The idea of a brand-life cycle is (mostly) flat-out wrong. Certainly, brands have phases and iterations, but the wholesale jettisoning of old brands by large conglomerates is wasteful, especially in an era when much manufacturing has been sent abroad and licensing, sales and distribution are the remaining competencies of many American companies.
Many brands have been revived from a weak position; foreign companies are geniuses at this, buying up older brands to ease (or trick) into American markets. While many of these brand purchases have been older brands that did not die, a significant number of brands have come back to life in recent years, and captured markets, some small, some large.
- Pan Am. The blue ball died lots of times, and lives on. On trains. On luggage. And on a flight school. Oh, and a meager commuter airline.
- Abercrombie & Fitch. Transformed from an elite sporting goods retailer to oversexed T-shirt retailer.
- Best & Co. While nobody else saw value in the old-line retailer of old-school clothes for kids, Susie Hilfiger did.
- Rheingold Beer. The Brooklyn Dodgers might not return, but their beer did, which is good news, and brilliant marketing.
- Mini and Maybach. Car companies frequently bring back plates; why not bring back entire brands. These European brands came back as if there was no discontinuity.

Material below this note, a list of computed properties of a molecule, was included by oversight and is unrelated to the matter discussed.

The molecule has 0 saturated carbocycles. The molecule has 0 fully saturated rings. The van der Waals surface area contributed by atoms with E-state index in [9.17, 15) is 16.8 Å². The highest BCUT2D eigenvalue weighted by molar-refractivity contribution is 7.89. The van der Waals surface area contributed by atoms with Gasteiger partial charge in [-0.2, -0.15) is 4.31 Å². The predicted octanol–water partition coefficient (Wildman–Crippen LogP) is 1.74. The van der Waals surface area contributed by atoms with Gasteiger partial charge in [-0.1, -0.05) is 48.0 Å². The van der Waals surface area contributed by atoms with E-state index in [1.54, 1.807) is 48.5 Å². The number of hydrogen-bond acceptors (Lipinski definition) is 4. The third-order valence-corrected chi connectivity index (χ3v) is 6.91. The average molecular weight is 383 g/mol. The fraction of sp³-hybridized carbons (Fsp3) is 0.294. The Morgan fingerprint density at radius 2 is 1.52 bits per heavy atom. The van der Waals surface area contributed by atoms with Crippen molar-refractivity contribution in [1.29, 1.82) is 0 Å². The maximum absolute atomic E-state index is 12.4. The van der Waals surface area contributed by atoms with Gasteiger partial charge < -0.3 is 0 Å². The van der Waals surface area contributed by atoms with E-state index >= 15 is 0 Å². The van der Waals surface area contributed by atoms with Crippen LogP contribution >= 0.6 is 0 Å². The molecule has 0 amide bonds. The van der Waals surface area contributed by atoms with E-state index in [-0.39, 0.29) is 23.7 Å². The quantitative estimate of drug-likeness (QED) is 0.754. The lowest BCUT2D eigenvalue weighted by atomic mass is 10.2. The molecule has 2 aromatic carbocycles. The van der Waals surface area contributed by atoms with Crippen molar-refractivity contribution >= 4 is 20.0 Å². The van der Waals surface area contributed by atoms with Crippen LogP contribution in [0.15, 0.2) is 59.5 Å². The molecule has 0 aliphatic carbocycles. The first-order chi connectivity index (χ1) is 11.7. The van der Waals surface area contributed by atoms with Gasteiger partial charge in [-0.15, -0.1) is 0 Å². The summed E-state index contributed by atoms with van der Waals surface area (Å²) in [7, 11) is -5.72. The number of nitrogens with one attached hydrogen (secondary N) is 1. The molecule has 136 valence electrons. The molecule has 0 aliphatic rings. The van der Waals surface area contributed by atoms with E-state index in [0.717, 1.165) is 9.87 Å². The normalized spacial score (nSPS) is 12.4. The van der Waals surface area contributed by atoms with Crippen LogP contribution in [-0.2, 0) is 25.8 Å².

- Fox News. People thought that Fox News was a new brand extension of the studio, but Fox Movietone News was one of the first news brands of the film era. Our question? When does Pathé News come back?
- College of William & Mary. This might be the second oldest college in America, but it has not always been around. Ditto with Norfolk Academy, the Virginia school founded in 1728. However, a funny little secret. All those years have not been continuous.
- Vanity Fair. The famed Conde Nast magazine Vanity Fair was born again in the 80s, and found a new market. This also happened to House & Garden, which was retooled and returned. Could McCall’s and Collier’s be next? Why not.
- Rockresorts. Laurance Rockefeller’s hotel brand died in 1999, but came back, though flagship Caneel Bay is no longer a part of the group.
- Lilly Pulitzer. Yes, that resort wear brand became un-hip and died, but the bright colors of the Palm Beach prints are tearing up retail stores and resort shops again.